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The Happy-Ending Deception; or, Uncovering the Subversive Potential of Detective Dirne Novels

  • Pamela Bedore
Part of the Crime Files Series book series (CF)

Abstract

From marketing materials and cover art, we might expect Dirne novels to conclude with happy endings embedded in simplistic moral frameworks that offer a point of identification to an adolescent male readership. And indeed, many of them do. An 1883 Dirne novel, Young Sleuth, The Keen Detective, from the New York Detective Library, for example, provides such Nash Smith leads us to expect from these texts:

Well, this story is about wound up.

The mystery is cleared up, the fathers have found their sons, the cousins — Hal and Joe — have been brought together; everybody is happy, vice is justly punished, virtue is rewarded after long years of patient suffering, and having no more events to chronicle concerning the characters of this story, we take leave of the reader and of Young Sleuth, the Keen Detective, still believing him to be ‘THE SHARPEST BOY IN NEW YORK’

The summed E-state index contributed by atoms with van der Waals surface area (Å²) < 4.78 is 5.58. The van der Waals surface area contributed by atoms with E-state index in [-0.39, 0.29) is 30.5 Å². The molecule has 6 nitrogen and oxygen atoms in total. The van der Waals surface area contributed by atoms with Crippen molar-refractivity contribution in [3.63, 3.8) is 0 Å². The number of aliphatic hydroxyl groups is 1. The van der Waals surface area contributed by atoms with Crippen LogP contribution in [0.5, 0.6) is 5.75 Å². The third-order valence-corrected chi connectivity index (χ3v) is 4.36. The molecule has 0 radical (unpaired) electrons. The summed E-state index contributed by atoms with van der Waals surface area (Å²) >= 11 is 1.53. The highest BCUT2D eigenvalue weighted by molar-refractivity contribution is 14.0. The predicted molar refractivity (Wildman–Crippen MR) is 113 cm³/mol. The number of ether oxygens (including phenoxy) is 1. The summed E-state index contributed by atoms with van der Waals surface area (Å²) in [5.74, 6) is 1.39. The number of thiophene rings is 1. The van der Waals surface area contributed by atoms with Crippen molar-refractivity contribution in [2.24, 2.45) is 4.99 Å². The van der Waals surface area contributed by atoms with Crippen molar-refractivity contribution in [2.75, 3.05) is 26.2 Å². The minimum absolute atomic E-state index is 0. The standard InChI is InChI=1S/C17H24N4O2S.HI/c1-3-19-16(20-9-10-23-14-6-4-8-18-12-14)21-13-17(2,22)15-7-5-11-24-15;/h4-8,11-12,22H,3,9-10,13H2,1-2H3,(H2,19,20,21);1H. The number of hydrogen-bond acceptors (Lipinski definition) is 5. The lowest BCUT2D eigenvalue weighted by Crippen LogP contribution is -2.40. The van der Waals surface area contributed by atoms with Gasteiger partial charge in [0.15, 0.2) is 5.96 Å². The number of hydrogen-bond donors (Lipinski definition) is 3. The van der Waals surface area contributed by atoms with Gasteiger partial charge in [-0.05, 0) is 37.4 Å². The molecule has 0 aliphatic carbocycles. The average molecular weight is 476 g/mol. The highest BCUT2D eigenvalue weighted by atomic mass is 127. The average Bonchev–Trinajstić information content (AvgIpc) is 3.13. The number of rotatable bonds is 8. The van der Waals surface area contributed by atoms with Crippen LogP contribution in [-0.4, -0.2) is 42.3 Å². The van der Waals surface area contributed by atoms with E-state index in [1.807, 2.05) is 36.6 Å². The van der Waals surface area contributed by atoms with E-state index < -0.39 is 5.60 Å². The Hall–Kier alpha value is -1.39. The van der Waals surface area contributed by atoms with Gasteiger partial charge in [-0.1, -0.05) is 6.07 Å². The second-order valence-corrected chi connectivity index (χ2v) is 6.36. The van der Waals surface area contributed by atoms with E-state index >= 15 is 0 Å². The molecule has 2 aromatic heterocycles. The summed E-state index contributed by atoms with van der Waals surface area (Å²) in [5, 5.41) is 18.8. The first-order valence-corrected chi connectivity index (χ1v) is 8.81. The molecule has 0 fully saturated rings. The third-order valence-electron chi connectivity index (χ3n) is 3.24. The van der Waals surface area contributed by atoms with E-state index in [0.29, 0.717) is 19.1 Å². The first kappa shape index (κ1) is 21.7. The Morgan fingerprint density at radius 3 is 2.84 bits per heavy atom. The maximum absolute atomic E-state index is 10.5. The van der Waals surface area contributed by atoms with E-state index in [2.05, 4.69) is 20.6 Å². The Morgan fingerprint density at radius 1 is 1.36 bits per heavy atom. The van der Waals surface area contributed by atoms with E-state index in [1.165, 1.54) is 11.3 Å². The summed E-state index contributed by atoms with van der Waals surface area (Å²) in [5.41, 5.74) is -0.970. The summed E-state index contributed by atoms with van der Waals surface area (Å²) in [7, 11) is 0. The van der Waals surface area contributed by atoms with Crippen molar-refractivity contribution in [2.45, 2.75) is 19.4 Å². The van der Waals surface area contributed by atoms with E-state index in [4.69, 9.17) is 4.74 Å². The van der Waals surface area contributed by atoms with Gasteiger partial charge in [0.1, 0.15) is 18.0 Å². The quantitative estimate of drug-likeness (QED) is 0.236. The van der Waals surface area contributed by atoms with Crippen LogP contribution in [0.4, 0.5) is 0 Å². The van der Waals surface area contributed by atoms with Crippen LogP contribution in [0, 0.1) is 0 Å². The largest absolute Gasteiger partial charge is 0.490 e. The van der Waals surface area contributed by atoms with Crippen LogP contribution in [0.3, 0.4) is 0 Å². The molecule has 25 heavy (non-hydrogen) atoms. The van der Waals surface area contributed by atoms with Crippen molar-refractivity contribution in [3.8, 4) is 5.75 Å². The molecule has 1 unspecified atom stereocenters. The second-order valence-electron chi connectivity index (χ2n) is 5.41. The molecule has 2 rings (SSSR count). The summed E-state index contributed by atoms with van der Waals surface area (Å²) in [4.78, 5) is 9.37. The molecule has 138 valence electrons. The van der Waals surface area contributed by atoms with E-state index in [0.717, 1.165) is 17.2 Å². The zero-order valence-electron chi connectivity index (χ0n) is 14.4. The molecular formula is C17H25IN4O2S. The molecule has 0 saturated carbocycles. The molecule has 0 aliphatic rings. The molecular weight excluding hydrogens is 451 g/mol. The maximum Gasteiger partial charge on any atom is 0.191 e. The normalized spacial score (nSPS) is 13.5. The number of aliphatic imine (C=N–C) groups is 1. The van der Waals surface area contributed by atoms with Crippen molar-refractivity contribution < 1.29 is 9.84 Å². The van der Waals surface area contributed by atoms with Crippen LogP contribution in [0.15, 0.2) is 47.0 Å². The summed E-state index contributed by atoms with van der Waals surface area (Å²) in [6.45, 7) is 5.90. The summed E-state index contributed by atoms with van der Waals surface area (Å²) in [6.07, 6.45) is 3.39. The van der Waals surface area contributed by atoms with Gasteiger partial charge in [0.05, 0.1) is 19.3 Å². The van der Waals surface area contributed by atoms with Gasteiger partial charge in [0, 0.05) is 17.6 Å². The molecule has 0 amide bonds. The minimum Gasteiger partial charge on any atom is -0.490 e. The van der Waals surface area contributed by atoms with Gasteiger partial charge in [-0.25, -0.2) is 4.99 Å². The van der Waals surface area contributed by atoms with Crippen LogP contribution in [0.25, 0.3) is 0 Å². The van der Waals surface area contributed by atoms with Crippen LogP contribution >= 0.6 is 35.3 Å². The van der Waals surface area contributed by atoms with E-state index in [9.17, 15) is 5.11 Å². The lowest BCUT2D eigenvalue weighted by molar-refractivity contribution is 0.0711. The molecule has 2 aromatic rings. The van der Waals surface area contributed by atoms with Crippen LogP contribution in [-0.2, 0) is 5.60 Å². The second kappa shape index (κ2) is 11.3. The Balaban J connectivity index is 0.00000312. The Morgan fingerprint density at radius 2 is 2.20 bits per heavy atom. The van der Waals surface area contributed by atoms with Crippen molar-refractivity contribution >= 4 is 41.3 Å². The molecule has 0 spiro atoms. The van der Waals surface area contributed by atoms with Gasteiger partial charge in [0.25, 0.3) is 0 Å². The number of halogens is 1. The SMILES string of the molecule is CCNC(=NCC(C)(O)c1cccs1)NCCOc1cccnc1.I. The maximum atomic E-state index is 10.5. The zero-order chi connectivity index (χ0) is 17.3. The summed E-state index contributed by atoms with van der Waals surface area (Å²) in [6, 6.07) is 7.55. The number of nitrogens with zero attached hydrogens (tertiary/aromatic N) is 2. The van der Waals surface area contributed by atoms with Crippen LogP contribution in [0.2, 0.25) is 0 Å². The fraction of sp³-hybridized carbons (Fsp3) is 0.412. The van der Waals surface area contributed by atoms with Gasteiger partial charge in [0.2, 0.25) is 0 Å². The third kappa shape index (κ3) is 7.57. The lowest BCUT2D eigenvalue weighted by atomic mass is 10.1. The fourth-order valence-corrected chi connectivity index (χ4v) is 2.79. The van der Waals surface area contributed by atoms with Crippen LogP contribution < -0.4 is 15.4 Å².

Keywords

Final Chapter Forced Marriage Evil Fiend Happy Ending Detective Work 
These keywords were added by machine and not by the authors. This process is experimental and the keywords may be updated as the learning algorithm improves.

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Copyright information

© Pamela Bedore 2013

Authors and Affiliations

  • Pamela Bedore
    • 1
  1. 1.Department of EnglishUniversity of ConnecticutUSA

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